Tech Net News 05-25-2019

Credit: Allen Institute

Our next club meeting on June 4th, 2019, will focus on Field Day. We have exciting plans in store, including a new location—with air conditioning—and great opportunities to get on the air. Get ready, and join us for our next meeting!

There’s one notable contest this weekend, the CQ WW WPX Contest, CW weekend. What’s this? It’s a CW contest where countries count for more points, but callsign prefixes are multipliers. If you’d like to be part of a new and different “country,” possibly a rare one, then this contest is for you.

In news from the world of ham radio:

The Dayton Hamfest was, reportedly, great…but the Atlanta Hamfest has been cancelled.

In much of the world, 6 meters isn’t a ham band. An experiment will take place on June 13th to help European officials decide if hams there can share the band with existing users. This is a complex event. More details can be found at the ARRL website.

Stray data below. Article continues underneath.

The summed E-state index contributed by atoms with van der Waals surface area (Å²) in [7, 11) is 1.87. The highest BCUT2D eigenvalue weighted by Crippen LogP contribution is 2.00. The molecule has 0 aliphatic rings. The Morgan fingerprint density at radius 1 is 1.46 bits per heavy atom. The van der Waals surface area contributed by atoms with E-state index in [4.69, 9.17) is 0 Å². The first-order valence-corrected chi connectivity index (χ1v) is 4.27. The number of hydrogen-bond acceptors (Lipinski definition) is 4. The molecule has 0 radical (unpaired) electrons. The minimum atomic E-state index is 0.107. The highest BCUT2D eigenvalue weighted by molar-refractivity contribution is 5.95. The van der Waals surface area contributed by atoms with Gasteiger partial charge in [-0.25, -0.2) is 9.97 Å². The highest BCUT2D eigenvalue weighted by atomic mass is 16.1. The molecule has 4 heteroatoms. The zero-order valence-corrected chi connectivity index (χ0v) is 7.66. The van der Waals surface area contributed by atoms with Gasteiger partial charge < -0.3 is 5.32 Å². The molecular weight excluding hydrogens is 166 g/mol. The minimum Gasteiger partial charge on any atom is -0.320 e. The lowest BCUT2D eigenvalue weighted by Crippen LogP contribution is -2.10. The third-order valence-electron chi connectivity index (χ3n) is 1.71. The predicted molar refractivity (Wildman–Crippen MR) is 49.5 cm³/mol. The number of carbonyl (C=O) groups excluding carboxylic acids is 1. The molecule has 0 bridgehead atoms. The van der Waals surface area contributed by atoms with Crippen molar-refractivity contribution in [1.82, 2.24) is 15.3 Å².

In news from the world of science:

We’ve all seen simple, textbook diagrams of how cells divide, a process known as mitosis. Now, scientists have completed a complex, 3-d animation of what’s really happening inside the cell, down to the detail of individual molecules. Mitosis: its now even more awesome!

If you think you’ve seen a parrot or a parakeet outside, you’re probably right. Feral parrots are becoming more and more common in the U.S. In at least one case, this could be beneficial to an endangered species. Biologists, however, worry about the consequences.

Geologists have discovered the largest underwater volcano in the world, near the island of Mayotte in the Indian Ocean. The volcano is half a mile high and more than 3 miles wide. It may have produced the largest underwater eruption yet known…as well as a famous, mysterious underwater noise, a giant hum that circled the world.

And there’s been new fossil news this week, too. But it hasn’t been a giant dinosaur that’s made news; instead, its microscopic fossils of a billion-year-old fungus that have been making waves. It looks like fungus might have been the earliest form of multi-cellular life…maybe.

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